The sense of smell is one of the brain's best mechanisms for adding context to recollection. It's the reason many people associate the aroma of fresh-baked cookies with the holidays. The science at work may still be somewhat mysterious, but the big lesson is that you can use fragrance to your advantage if you know a few useful tricks.
If you give the gift of a distinctive fragrance, it will almost always ensure that on some far-off anniversary, she'll uncork that distilled essence of a long-ago evening or weekend and remember how wonderful it felt to spend special moments in your company. Drop for drop, that's good value at any price.
This might sound fanciful, but fragrance has power -- whether it's the noxious odor of rotten cabbage or the sweet smell of night-blooming jasmine at sunset. Smell can be a time capsule. Giving her a wonderful fragrance she loves has a couple of other advantages, too. You'll earn important relationship points for discriminating taste and romantic savoir-faire. You'll also net extra points (not that anyone is actually keeping score) for going with a difficult choice when candy or flowers would have been a safer bet. She'll love the fact that you're a risk taker.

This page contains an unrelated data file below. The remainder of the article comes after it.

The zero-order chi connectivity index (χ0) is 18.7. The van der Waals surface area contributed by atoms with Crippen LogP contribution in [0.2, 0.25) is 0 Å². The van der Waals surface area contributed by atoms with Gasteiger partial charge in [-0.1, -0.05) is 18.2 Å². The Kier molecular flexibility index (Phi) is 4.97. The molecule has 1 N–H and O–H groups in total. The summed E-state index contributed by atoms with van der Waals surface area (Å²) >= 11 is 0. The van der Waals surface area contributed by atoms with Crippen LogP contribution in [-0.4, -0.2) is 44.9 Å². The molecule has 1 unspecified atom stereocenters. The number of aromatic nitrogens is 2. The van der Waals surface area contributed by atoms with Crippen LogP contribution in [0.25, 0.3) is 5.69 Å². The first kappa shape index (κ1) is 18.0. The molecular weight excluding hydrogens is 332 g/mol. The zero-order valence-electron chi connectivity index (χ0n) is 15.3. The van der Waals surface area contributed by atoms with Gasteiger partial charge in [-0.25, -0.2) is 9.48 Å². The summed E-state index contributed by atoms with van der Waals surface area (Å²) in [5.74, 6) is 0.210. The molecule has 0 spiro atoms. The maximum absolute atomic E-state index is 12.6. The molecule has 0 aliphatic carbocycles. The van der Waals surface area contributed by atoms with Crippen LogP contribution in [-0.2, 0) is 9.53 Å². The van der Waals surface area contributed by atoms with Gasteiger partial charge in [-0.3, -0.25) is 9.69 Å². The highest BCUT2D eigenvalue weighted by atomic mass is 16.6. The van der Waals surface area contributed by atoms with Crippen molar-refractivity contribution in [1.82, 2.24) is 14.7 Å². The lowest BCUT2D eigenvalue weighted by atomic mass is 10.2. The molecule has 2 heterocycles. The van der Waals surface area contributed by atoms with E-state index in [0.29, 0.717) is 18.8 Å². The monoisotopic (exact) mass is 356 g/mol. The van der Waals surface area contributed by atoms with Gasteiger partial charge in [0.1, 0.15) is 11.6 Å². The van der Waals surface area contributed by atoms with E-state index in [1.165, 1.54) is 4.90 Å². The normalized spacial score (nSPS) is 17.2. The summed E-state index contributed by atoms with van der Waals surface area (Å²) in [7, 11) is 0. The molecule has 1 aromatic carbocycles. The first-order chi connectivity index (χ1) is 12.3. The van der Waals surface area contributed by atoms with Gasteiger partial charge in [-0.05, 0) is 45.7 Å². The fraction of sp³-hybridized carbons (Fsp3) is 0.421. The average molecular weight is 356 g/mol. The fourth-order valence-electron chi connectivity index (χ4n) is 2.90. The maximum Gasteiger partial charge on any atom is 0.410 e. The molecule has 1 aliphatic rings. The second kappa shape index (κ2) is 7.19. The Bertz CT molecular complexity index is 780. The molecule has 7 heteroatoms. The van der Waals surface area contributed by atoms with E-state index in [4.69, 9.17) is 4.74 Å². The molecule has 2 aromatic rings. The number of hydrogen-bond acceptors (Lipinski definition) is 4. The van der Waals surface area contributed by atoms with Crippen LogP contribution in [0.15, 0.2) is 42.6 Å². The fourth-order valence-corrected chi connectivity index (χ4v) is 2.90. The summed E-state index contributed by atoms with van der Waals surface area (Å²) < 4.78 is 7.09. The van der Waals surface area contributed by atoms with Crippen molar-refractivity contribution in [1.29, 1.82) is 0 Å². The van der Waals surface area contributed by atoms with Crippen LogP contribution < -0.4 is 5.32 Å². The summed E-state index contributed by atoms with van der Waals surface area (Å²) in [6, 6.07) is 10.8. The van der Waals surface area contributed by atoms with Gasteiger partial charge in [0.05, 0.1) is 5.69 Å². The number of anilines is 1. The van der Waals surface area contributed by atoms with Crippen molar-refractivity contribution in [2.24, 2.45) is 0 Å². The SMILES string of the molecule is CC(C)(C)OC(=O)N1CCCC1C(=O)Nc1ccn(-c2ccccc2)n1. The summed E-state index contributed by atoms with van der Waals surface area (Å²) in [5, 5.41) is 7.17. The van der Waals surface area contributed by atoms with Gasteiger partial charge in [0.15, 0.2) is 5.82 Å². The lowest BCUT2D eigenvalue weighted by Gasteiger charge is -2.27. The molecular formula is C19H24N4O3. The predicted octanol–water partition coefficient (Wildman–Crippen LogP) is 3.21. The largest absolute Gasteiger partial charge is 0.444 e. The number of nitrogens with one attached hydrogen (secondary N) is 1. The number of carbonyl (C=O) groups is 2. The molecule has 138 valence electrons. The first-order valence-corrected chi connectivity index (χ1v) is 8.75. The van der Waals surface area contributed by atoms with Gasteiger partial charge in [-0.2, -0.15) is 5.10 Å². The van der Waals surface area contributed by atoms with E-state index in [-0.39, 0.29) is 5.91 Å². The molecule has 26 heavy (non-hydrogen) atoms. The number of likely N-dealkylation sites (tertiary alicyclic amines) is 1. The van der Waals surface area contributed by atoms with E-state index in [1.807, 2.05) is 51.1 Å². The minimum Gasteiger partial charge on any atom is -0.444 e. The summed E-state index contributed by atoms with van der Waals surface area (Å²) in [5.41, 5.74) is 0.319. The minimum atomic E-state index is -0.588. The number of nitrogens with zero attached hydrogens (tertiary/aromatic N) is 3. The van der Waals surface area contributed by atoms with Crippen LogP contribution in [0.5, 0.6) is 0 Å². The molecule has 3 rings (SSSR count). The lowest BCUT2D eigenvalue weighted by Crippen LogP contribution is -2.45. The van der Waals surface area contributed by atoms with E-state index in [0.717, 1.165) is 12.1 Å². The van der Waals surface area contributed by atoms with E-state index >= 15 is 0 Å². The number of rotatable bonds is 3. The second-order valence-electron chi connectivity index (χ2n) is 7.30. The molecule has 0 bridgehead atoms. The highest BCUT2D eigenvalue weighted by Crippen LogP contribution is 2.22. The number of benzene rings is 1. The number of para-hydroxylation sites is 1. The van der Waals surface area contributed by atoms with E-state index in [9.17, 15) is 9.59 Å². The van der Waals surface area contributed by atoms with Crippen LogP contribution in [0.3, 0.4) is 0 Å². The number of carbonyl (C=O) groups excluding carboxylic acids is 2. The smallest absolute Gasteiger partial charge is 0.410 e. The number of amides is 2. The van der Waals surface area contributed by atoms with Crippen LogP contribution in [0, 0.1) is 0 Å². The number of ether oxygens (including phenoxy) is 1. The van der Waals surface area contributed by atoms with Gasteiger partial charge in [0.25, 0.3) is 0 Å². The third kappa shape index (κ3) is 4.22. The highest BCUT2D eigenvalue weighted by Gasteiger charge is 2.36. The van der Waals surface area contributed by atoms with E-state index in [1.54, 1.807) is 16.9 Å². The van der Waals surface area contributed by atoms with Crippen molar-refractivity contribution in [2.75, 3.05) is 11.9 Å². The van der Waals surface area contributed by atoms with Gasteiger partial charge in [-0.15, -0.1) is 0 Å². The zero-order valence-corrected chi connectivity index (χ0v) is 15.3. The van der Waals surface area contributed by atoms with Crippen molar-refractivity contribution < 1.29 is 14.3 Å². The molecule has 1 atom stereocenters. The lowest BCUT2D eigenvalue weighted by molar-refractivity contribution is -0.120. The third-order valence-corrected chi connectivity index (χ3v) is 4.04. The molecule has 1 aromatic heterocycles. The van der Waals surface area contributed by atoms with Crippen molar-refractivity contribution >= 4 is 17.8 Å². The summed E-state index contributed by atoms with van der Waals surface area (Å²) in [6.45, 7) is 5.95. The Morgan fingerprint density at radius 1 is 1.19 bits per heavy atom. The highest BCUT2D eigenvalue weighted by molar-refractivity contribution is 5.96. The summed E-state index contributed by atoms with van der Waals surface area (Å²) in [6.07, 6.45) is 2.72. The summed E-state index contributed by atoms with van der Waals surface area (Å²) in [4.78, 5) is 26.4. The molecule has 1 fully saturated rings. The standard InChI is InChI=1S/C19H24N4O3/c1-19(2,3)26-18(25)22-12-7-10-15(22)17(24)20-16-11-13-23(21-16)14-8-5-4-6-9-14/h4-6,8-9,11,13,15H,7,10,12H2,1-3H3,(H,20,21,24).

If you thought you could get away with selecting a fragrance you happen to like and using that as a handy explanation for your choice (wrapped with a pretty bow), guess again. There are no easy outs when it comes to picking a perfume or cologne she'll wear and enjoy. If she isn't drawn to the scent, it will eventually end up at the back of her lingerie drawer -- never to be used again.
This ups the ante on a task that may seem pretty complicated anyway. Your lady may already have some pronounced preferences, and even if she doesn't, there's a good chance she'll feel drawn to some fragrances over others. A little careful sleuthing will give you useful clues, though, and if all else fails, we have a foolproof option to offer.